When Aziz arrives home, there is a note for him stating that not only is Fielding in town, but his wife and her brother are as well. Aziz feels angry and decides to avoid them.
The next morning Aziz takes his children on a walk up to an old shrine. Aziz thinks about how the Rajah has died overnight, but it has not been announced so as to not ruin the festivities of the Hindu celebration.
They bump into Fielding and his brother-in-law, who are running around because they are being chased by bees. Soon it begins raining and the bees go away, and everyone heads down the hill. Things are uncomfortable between Fielding and Aziz. Aziz discovers that Fielding has not married Miss Quested, but rather Stella Moore; and that the man with him now is Mrs. Moore’s son, Ralph.
Aziz feels like an idiot and bursts out with something like "I don’t care, I don’t like you anyway, leave me alone!" He then walks away.
Aziz, feeling bad, later that evening takes some bee-sting ointment over to the European Guest house (which is by the water and the royal tombs) where Ralph, Stella and Fielding are staying. When he arrives no one is there and he snoops around a bit.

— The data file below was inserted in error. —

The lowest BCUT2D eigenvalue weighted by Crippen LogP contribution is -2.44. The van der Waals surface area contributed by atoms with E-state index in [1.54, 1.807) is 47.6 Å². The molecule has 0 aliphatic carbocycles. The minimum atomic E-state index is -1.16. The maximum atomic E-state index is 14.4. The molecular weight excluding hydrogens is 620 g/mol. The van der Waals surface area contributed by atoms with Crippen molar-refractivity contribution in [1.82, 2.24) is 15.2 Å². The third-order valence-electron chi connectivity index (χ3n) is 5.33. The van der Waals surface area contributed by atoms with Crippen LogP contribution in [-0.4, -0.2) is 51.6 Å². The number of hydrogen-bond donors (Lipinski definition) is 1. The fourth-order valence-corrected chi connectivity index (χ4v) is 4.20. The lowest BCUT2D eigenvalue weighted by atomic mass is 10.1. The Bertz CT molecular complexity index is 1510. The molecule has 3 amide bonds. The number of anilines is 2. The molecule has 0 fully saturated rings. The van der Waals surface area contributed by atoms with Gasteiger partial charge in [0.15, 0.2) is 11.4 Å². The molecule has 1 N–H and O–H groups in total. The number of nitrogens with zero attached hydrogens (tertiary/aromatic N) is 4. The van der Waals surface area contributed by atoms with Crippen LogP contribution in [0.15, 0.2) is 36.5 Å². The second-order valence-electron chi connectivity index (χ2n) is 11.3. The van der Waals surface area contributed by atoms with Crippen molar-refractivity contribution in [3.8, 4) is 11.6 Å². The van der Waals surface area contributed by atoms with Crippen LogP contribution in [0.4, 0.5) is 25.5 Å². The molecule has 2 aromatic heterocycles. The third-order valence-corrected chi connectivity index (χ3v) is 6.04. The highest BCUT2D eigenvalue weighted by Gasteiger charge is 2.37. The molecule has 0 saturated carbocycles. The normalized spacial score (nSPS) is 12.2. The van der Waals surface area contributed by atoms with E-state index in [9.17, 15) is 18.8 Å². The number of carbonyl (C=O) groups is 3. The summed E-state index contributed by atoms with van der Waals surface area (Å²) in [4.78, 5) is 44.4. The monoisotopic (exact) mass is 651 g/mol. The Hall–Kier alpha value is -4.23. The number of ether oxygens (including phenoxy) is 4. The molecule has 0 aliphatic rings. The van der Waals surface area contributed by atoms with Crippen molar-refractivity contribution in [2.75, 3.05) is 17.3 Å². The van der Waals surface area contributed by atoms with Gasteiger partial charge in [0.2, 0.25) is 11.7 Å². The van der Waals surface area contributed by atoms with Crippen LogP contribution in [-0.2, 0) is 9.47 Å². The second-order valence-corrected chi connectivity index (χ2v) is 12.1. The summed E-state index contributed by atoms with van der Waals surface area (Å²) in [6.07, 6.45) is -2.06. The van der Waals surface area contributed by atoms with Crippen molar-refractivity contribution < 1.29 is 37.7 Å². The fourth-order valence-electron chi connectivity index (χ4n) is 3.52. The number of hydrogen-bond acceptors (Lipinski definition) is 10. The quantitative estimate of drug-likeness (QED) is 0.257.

Ralph Moore appears, and Aziz at first is very mean to him. Ralph tells him that Fielding and Stella have gone out in a boat. Aziz feels bad and is about to leave. He is gentler with Ralph and Ralph notices this. Aziz asks him if he is always able to tell when someone is his friend, and Ralph says yes. To this Aziz replies "The you are an oriental." Aziz remembers that he had said the same thing to Mrs. Moore many years ago, and he feels sad at how he sometimes wants to be friends with the English but how he is hurt in the end. He remarks that Ralph is Mrs. Moore’s son, but he is also Ronny Healsop’s brother and that the two cannot be friends.
Thinking of Mrs. Moore softens him and he takes Ralph out in a boat. He thinks about his cycle with the English as mosques, caves (being open, being hurt).